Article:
NY Times turmoil could mean Dean Baquet stays past retirement age
Recent upheaval inside the New York Times could force Executive Editor Dean Baquet to stay in his job till 2022 — despite hitting the company’s mandatory retirement age for top editors next year.
Editorial page editor James Bennet had been widely viewed as a top candidate to replace Baquet before being forced to resign on Sunday in a flame of controversy.
With Bennet gone — over a June 3 op-ed calling for US troops to quell protesters — and calls growing for more diversity at the top, questions are now brewing about the Gray Lady’s succession plan.
“Until Thursday, there were two candidates for the job: Bennet and Kahn,” one veteran Times watcher said, referring to managing editor Joe Kahn. Insiders say that Pulitzer Prize-winner Cliff Levy, the current metro editor, could also be a viable candidate.
But media watchers and insiders now say AG Sulzberger, the 39-year-old scion of the family that controls the Times, may be pushing Baquet to stick around an extra year so he can broaden his search and bring in younger and more diverse candidates.
The masthead is currently lacking in strong diversity candidates. Among the women is now Kathleen Kingsbury, who was promoted to editorial page editor “through the November elections” following Bennet’s ouster.
The highest-ranking woman in the newsroom is Rebecca Blumenstein, the deputy managing editor, but she only moved from her job as deputy editor-in-chief at the Wall Street Journal in 2017 and insiders said she has yet to fully mesh with the NYT culture.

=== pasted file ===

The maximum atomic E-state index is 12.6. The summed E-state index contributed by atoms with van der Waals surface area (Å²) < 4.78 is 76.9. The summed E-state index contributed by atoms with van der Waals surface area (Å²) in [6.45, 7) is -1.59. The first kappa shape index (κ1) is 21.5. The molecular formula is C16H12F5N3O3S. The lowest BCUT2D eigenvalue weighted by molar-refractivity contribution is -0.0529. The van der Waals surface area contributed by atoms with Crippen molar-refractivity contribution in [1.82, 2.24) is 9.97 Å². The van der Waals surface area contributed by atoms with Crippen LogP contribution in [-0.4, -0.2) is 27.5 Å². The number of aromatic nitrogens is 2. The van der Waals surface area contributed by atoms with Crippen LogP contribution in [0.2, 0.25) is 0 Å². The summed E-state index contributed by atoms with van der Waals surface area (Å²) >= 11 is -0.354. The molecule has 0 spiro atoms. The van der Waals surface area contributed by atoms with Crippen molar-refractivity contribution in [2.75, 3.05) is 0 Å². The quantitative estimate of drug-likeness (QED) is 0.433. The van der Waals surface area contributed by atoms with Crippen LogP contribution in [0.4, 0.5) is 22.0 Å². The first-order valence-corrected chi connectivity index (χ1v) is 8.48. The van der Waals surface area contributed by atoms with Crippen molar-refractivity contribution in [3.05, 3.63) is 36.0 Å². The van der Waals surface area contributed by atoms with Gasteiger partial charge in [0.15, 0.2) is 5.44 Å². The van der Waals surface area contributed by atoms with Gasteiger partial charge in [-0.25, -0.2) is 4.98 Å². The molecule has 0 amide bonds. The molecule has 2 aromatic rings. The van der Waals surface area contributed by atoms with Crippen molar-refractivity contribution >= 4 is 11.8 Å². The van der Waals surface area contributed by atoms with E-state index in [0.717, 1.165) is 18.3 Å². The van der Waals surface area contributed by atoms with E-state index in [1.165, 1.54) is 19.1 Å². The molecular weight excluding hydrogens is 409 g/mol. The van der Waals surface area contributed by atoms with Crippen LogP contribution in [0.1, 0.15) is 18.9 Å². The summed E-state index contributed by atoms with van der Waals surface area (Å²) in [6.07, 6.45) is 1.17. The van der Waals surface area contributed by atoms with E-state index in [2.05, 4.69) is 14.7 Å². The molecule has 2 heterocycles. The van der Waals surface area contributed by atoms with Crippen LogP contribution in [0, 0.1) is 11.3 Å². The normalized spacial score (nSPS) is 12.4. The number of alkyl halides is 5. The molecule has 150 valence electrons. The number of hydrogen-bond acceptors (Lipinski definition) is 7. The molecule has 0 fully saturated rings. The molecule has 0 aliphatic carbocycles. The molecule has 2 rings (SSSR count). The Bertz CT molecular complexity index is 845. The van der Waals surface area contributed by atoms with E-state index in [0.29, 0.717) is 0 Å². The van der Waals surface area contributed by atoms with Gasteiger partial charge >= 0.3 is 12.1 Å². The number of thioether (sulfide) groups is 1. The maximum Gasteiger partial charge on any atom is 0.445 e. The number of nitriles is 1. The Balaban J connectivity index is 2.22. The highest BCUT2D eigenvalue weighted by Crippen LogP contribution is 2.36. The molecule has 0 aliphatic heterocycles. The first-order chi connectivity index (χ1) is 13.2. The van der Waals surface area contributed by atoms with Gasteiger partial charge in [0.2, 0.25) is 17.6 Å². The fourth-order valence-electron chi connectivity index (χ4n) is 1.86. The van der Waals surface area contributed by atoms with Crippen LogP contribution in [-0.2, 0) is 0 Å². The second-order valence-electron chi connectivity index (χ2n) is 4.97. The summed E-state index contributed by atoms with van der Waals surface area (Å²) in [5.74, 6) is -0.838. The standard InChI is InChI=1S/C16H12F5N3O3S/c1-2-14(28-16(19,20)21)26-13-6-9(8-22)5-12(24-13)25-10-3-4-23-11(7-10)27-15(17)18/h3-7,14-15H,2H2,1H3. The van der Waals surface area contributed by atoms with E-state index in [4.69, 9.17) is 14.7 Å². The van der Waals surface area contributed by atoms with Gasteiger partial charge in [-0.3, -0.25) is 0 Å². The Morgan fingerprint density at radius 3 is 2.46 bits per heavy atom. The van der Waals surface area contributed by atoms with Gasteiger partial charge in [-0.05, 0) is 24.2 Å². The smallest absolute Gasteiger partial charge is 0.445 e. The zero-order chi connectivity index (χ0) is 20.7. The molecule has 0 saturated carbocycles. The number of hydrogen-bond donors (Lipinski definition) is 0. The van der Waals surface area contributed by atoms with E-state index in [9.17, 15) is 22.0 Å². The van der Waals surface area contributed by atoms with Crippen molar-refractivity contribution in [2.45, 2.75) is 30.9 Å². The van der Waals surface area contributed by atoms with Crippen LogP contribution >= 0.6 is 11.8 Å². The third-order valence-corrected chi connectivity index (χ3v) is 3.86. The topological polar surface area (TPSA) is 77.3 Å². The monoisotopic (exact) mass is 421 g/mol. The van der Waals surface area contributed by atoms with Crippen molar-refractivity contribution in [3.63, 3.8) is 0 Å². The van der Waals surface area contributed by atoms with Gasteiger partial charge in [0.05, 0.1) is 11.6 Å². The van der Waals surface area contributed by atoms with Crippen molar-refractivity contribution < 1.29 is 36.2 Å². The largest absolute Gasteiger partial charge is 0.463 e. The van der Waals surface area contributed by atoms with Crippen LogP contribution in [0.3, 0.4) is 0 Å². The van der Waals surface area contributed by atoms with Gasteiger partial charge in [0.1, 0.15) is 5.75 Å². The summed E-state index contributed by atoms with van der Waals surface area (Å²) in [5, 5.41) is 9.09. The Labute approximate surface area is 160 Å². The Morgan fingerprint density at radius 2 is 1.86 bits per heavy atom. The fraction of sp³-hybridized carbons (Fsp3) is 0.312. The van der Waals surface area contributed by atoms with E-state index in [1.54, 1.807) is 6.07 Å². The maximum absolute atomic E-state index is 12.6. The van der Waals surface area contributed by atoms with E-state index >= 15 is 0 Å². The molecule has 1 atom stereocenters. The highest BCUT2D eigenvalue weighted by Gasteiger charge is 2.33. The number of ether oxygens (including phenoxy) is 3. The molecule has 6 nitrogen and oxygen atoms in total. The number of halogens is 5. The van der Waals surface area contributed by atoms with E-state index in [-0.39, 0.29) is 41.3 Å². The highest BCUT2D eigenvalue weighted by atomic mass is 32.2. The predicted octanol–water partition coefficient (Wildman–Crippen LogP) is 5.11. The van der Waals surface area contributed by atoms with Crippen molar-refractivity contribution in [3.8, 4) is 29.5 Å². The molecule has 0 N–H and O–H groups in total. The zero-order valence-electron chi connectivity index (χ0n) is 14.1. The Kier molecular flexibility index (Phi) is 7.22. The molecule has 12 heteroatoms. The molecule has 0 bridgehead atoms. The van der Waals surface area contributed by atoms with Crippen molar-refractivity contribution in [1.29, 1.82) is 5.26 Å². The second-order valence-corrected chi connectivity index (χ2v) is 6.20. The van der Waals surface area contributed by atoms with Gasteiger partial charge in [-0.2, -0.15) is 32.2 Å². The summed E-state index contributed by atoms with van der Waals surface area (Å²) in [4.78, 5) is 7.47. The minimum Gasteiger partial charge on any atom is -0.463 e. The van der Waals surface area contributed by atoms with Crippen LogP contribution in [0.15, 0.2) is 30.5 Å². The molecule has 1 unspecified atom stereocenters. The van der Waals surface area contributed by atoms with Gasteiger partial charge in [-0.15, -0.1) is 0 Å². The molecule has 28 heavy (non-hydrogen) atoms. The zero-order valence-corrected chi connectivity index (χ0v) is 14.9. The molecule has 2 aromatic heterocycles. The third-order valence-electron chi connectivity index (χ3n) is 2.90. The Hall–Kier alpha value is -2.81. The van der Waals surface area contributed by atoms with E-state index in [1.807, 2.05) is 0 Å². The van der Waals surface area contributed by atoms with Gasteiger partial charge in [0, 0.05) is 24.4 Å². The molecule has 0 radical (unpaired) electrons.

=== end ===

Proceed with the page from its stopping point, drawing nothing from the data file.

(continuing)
“It is astounding that they don’t have a more diverse field,” said one staffer. “It is probably not the best time to have two Ivy League educated white guys as your top candidate.”
Kahn, 55, went to Harvard and is an heir to the Staples home office fortune founded by his father, Leo. Levy, 52, is a Princeton man.
Said one insider of Kahn’s path to the top: “Obviously, Joe has been Dean’s partner in running the place through a significant expansion of the staff and platforms. That said, it’s a new day. What seemed customary five or 10 years ago may not apply.”
For now, it means Baquet may not be able to give up the helm for a couple more years, despite having told pals in the past that he wanted to step down after the 2020 election.
The Times has a mandatory retirement age of 65 for masthead editors — and Baquet turns 64 in September.
Asked about the Times’ succession plan for Baquet, a spokeswoman pointed out that he can technically leave at any point during his 65th year. “The tradition has been that the executive editor steps down before they turn 66,” the spokesman said.
But history tells a different story. In fact, if Baquet chooses that route, he will be the first New York Times editor in 50 years to give up the reins after turning 65.
Even the legendary Abe Rosenthal stepped off the masthead to become an op-ed columnist when he turned 64 — after 17 years in the top spot. His successor, Max Frankel, also stepped down at 64 and also became a columnist.
Joe Lelyveld goes in with an asterisk. He stepped down in 2001 at the age of 64, but came back as an interim executive editor after the sudden ouster of Howell Raines in 2003.
Bill Keller handed off the reins to Jill Abramson, the first woman to hold the top job, when he was still only 62. Abramson was unceremoniously ousted by then-publisher Arthur “Pinch” Sulzberger, leading to the appointment of Baquet.
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